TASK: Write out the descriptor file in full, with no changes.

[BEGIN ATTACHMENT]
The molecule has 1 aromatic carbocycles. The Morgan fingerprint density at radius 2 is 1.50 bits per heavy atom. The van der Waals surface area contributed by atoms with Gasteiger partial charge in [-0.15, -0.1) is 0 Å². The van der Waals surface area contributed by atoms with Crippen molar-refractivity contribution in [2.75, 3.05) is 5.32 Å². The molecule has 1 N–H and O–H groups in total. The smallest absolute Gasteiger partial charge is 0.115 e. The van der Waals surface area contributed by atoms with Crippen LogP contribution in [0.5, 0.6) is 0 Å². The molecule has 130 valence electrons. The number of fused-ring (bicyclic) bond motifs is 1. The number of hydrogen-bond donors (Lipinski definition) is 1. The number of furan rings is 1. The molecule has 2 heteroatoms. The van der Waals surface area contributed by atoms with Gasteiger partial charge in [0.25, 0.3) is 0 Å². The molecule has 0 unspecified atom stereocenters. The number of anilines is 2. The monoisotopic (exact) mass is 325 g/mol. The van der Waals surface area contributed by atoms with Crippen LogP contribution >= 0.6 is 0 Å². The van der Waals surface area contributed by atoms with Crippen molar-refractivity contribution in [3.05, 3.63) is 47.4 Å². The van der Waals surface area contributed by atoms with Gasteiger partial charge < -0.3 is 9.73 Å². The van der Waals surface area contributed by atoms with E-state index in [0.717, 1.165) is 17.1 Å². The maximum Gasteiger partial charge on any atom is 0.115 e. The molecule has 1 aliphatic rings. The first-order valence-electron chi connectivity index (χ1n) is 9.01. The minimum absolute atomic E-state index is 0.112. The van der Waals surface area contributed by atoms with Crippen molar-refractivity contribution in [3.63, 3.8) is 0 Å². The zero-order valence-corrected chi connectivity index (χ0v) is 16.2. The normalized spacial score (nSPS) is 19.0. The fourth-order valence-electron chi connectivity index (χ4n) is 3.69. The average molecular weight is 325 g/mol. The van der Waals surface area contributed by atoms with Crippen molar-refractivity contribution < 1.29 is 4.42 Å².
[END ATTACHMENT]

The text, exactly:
The molecule has 1 aromatic carbocycles. The Morgan fingerprint density at radius 2 is 1.50 bits per heavy atom. The van der Waals surface area contributed by atoms with Gasteiger partial charge in [-0.15, -0.1) is 0 Å². The van der Waals surface area contributed by atoms with Crippen molar-refractivity contribution in [2.75, 3.05) is 5.32 Å². The molecule has 1 N–H and O–H groups in total. The smallest absolute Gasteiger partial charge is 0.115 e. The van der Waals surface area contributed by atoms with Crippen LogP contribution in [0.5, 0.6) is 0 Å². The molecule has 130 valence electrons. The number of fused-ring (bicyclic) bond motifs is 1. The number of hydrogen-bond donors (Lipinski definition) is 1. The number of furan rings is 1. The molecule has 2 heteroatoms. The van der Waals surface area contributed by atoms with Gasteiger partial charge in [0.25, 0.3) is 0 Å². The molecule has 0 unspecified atom stereocenters. The number of anilines is 2. The monoisotopic (exact) mass is 325 g/mol. The van der Waals surface area contributed by atoms with Crippen LogP contribution >= 0.6 is 0 Å². The van der Waals surface area contributed by atoms with Crippen molar-refractivity contribution in [3.05, 3.63) is 47.4 Å². The van der Waals surface area contributed by atoms with Gasteiger partial charge < -0.3 is 9.73 Å². The van der Waals surface area contributed by atoms with E-state index in [0.717, 1.165) is 17.1 Å². The maximum Gasteiger partial charge on any atom is 0.115 e. The molecule has 1 aliphatic rings. The first-order valence-electron chi connectivity index (χ1n) is 9.01. The minimum absolute atomic E-state index is 0.112. The van der Waals surface area contributed by atoms with Crippen molar-refractivity contribution in [3.63, 3.8) is 0 Å². The zero-order valence-corrected chi connectivity index (χ0v) is 16.2. The normalized spacial score (nSPS) is 19.0. The fourth-order valence-electron chi connectivity index (χ4n) is 3.69. The average molecular weight is 325 g/mol. The van der Waals surface area contributed by atoms with Crippen molar-refractivity contribution < 1.29 is 4.42 Å².